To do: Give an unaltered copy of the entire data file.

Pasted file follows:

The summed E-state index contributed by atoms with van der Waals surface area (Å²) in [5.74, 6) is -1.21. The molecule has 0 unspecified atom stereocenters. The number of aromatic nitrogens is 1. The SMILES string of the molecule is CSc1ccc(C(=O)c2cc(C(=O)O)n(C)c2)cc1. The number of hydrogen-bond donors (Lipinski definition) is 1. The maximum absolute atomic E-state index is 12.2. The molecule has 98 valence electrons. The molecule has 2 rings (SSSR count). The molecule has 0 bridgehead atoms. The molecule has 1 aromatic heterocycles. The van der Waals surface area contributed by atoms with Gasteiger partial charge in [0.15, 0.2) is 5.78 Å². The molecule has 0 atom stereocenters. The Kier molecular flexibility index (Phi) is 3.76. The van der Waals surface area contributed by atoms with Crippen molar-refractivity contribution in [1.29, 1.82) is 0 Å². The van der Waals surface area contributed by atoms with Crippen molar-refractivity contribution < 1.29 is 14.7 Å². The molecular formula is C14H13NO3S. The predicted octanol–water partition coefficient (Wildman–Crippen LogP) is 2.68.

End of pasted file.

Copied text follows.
The summed E-state index contributed by atoms with van der Waals surface area (Å²) in [5.74, 6) is -1.21. The molecule has 0 unspecified atom stereocenters. The number of aromatic nitrogens is 1. The SMILES string of the molecule is CSc1ccc(C(=O)c2cc(C(=O)O)n(C)c2)cc1. The number of hydrogen-bond donors (Lipinski definition) is 1. The maximum absolute atomic E-state index is 12.2. The molecule has 98 valence electrons. The molecule has 2 rings (SSSR count). The molecule has 0 bridgehead atoms. The molecule has 1 aromatic heterocycles. The van der Waals surface area contributed by atoms with Gasteiger partial charge in [0.15, 0.2) is 5.78 Å². The molecule has 0 atom stereocenters. The Kier molecular flexibility index (Phi) is 3.76. The van der Waals surface area contributed by atoms with Crippen molar-refractivity contribution in [1.29, 1.82) is 0 Å². The van der Waals surface area contributed by atoms with Crippen molar-refractivity contribution < 1.29 is 14.7 Å². The molecular formula is C14H13NO3S. The predicted octanol–water partition coefficient (Wildman–Crippen LogP) is 2.68.